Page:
Data Center Power Featured Articles
NSA Utah Data Center Having Electrical Meltdowns
The National Security Agency (News - Alert) (NSA) has created quite a bit of controversy in the U.S., particularly in recent months. The government agency collects massive amounts of high-profile data on a regular basis – billions of GB worth. And yet a new data center facility in Utah that is meant to house confidential data related to cybersecurity has been the victim of strange electrical surges and meltdowns over the past 14 months.
The bizarre incidents don’t exactly inspire confidence in an agency that is supposed to be managing the most sensitive of information. As a result of the electrical failures, the NSA Intelligence Community Comprehensive National Cybersecurity Initiative Data Center at Camp Williams has failed to open this week as scheduled.
In a review of project documents, The Wall Street Journal discovered that 10 explosive meltdowns at the facility over the past 14 months have destroyed nearly $1 million in machinery. And yet, there doesn‘t seem to be a consensus on what exactly is causing the issues. The Army Corps of Engineers, which is in charge of the data center construction, appears to be in conflict with government contractors over what is causing the failures and how to prevent them.
The NSA’s Utah Data Center will span more than one million square feet and be used to store exabytes to zettabytes of data. It will use 65 mw of power – basically enough to power a city of 20,000 people, and will cost more than $1 million per month to operate.
Image via Fox News
What will be stored there is technically classified, yet in April the NSA declared the facility wouldn’t be used to monitor U.S. citizens’ e-mails or illegally eavesdrop on them. However, a Wired magazine report from 2012 states the center would have the ability to process the contents of private e-mails, cellphone calls and online searches and “personal data trails” like parking receipts and travel itineraries.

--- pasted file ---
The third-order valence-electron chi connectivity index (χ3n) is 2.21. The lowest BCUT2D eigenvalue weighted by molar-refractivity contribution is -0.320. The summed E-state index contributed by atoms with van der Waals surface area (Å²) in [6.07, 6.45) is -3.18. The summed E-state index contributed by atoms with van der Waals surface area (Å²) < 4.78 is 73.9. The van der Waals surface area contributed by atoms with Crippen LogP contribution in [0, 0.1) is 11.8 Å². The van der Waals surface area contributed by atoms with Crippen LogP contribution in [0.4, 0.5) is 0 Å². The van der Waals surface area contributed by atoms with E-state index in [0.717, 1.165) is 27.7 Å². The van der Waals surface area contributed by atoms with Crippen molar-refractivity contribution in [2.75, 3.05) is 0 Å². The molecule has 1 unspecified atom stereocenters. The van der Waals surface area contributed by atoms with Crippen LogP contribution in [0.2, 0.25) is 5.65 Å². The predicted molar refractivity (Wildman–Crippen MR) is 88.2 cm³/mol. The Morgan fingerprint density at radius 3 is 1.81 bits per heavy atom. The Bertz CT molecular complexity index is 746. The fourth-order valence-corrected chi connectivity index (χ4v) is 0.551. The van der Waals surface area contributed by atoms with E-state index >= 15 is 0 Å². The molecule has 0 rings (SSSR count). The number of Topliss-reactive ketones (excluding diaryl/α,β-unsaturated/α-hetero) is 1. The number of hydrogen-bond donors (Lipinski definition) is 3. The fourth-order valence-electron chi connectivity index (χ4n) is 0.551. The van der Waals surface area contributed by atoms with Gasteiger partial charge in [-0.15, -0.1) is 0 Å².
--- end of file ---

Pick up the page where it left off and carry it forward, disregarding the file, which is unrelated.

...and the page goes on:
KlingStubbins is the architectural firm responsible for designing the electrical system in the NSA facility, and it has been referring questions to the Army Corps. Its Tiger Team of experts investigating the problems said in the report that “the contractors' explanations appeared spurious because the incidents' causes were ‘not yet sufficiently understood’ to ensure they wouldn't recur.” The meltdowns were also described as a “flash of lighting inside a two-foot box..
Yet on the record, Norbert Suter, chief of construction operations for the Corps, commented, “The cause of the electrical issues was identified by the team and is currently being corrected by the contractor."
The report goes on to say that the contractors are installing devices to insulate the power system from failures as well as reduce electrical-machinery damage. But that fix will not prevent future failures, according to the project documents.
Ultimately, it appears that construction of the center was fast-tracked, according to The Journal, and corners were cut which led to quality controls in both design and construction being bypassed.
Edited by Rachel Ramsey
Data Center Power Resources
Featured White Papers
This article explores the various monitoring systems typically found within the data center ecosystem and how to navigate getting the required power and environmental information needed to make better decisions within your data center facility.[Read More]
RF Code provides an enterprise class, wire-free sensor solution that is ideal for monitoring in real time the environmental conditions in IT dense areas such as data centers and IT closets.[Read More]
Within enterprise data centers, power used for operating the facility, lighting, running IT loads and cooling is the largest operational expense. Numerous papers and articles have been published by The Green Grid, The Uptime Institute, PG&E, Lawrence Berkeley Laboratories and others discussing ways to measure, monitor and increase efficiencies. This paper discusses the effect on efficiency of load balancing across phases in a 3-phase distribution system.[Read More]